WASHINGTON (Reuters) - U.S. aviation inspectors were ordered on Tuesday to review maintenance records at all domestic airlines to ensure carriers have complied with safety orders and other directives.
The unprecedented but one-time step by the Federal Aviation Administration (FAA) stems from alleged oversight lapses at Southwest Airlines that led the agency to propose a record fine of $10.2 million on March 6.
Over the next three months, the FAA wants a snapshot of safety compliance with an array of safety directives issued over the years that required inspections or other maintenance work.
Regulators do not suspect there are problems at other carriers similar to the ones uncovered at Southwest, but believe a broader review is merited as a precaution.
“One carrier’s noncompliance with (safety directives) makes it necessary for us to validate our system for overseeing your management of this regulatory requirement,” FAA safety chief Nicholas Sabatini said in an e-mail to airlines.
Southwest allegedly missed deadlines to inspect 46 Boeing Co 737 aircraft for structural flaws in 2006-07, and flew those planes after alerting the FAA about the oversight but before it completed the checks. Small fuselage cracks were found on six planes and fixed.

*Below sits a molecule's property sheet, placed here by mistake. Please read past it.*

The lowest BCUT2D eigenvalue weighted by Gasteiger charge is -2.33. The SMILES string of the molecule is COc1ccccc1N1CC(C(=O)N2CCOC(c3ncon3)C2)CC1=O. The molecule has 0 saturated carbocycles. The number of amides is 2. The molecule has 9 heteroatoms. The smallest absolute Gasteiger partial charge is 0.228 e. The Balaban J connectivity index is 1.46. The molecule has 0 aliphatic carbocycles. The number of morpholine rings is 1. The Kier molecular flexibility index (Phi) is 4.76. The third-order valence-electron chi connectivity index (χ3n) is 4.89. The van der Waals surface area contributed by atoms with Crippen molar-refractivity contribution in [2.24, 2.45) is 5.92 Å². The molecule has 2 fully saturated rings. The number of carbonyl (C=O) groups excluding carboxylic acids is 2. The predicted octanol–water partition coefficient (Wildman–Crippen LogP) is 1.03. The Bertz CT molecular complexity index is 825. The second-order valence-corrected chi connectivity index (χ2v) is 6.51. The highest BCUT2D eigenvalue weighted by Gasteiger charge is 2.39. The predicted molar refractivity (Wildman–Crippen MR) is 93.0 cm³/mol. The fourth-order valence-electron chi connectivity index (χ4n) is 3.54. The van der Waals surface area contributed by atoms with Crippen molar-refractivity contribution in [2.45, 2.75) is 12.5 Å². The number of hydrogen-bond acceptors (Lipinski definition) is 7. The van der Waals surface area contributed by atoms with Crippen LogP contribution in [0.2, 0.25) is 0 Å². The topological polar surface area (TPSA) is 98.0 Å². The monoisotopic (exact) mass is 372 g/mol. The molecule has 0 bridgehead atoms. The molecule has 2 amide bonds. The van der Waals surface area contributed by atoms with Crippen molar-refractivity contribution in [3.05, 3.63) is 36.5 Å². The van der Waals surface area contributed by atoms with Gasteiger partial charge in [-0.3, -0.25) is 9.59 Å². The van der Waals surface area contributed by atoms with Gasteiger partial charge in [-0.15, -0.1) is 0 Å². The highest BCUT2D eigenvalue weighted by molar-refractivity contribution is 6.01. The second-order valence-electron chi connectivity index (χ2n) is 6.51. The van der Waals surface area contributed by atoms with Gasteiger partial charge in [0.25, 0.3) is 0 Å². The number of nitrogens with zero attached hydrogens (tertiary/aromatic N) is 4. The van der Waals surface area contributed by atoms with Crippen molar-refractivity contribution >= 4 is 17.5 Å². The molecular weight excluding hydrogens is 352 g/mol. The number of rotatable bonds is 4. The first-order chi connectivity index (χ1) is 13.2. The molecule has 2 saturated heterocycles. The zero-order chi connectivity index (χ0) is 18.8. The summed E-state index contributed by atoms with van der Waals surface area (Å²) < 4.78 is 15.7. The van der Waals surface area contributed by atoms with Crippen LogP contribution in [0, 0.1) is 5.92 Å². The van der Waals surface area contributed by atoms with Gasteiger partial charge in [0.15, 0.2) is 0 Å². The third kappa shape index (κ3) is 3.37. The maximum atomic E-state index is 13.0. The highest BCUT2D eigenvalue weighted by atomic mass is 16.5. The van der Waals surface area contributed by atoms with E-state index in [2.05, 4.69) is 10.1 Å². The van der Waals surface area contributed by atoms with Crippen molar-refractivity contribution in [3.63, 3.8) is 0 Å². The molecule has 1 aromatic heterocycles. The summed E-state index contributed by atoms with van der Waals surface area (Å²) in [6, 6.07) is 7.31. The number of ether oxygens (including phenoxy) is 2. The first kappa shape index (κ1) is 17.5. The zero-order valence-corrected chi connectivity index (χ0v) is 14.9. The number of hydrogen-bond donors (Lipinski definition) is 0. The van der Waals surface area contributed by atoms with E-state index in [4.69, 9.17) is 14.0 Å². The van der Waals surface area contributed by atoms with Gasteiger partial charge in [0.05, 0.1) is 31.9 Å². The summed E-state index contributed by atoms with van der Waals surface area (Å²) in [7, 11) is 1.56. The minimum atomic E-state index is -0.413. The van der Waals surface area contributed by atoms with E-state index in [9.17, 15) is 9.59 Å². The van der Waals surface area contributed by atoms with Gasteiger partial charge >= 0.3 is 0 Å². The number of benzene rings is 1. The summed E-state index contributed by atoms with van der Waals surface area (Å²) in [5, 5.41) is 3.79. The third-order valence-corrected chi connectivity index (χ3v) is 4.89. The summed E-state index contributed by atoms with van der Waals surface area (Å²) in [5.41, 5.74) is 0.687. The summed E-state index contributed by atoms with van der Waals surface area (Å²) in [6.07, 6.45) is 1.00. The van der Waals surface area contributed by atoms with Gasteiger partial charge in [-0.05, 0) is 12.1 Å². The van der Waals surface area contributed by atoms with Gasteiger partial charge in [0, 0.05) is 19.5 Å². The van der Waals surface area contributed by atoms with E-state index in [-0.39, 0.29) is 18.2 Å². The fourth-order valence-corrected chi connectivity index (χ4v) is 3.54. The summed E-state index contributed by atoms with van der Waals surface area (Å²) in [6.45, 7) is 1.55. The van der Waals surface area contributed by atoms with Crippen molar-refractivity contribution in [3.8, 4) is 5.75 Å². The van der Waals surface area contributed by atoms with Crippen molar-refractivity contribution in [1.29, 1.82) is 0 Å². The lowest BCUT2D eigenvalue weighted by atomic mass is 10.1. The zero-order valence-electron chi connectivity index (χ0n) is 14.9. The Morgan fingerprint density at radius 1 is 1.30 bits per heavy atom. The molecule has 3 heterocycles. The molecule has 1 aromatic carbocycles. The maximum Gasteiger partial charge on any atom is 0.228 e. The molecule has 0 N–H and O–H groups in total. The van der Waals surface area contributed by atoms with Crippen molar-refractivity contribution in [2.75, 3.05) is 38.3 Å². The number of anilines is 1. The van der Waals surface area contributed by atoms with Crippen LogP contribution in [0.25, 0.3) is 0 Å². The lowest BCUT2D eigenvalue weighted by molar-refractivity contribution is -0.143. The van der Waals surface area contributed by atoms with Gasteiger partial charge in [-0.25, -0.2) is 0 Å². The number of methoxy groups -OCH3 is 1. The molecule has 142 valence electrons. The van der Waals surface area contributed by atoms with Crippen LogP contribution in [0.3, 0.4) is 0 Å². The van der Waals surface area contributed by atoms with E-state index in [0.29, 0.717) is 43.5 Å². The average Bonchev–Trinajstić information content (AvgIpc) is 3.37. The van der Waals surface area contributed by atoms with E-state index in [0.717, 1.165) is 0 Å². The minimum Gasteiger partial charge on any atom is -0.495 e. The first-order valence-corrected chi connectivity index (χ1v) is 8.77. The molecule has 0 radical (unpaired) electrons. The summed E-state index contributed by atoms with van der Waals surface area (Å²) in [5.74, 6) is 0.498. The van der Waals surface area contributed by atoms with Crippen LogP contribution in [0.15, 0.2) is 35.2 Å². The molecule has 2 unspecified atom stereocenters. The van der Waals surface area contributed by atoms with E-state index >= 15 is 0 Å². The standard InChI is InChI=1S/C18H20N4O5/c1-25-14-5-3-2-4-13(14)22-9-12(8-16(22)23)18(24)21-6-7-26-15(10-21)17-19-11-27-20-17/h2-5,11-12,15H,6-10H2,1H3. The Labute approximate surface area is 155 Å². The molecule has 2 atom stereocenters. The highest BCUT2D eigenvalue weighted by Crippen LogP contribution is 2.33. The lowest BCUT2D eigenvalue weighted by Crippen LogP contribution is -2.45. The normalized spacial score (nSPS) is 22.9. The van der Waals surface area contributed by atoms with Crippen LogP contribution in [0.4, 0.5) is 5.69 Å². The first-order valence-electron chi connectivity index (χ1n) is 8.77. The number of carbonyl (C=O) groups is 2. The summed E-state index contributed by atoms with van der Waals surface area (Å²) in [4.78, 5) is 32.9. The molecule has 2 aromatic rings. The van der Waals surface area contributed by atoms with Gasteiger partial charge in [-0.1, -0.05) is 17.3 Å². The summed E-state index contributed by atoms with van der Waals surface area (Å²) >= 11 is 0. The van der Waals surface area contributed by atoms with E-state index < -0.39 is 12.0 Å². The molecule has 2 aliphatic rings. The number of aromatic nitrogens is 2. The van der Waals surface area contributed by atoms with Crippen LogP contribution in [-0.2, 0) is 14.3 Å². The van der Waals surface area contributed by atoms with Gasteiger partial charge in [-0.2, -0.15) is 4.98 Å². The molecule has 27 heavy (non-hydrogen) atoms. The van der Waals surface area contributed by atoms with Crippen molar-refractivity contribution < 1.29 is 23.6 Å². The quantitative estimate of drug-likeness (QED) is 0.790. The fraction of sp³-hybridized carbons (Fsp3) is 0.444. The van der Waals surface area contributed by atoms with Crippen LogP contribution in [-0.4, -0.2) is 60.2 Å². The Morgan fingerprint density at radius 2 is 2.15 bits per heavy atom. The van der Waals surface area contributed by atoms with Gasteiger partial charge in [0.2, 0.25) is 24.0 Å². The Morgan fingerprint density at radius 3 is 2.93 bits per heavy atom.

Southwest subsequently launched an internal review of its records and found another lapsed inspection for fuselage cracks. It immediately grounded 38 planes last week. Four were found to have cracks, the airline said.
The FAA action announced on Tuesday will require airlines with older 737s, like some of the aircraft flown by Southwest, to produce inspection records for structural cracks. Other than the 737 mandate, FAA inspectors are free to select which directives to review at each airline.
The agency wants an initial report from the field by the end of the month and a more complete set of findings by the end of June. The goal is for inspectors to eventually cover compliance rates for 10 percent of the U.S. fleet.
Congress has in recent weeks been sharply critical of FAA oversight and is planning hearings next month. The House of Representatives Transportation Committee, which triggered the investigation of Southwest that led to the fine, is now looking into the potential for similar problems at other airlines.
Reporting by John Crawley; Editing by Brian Moss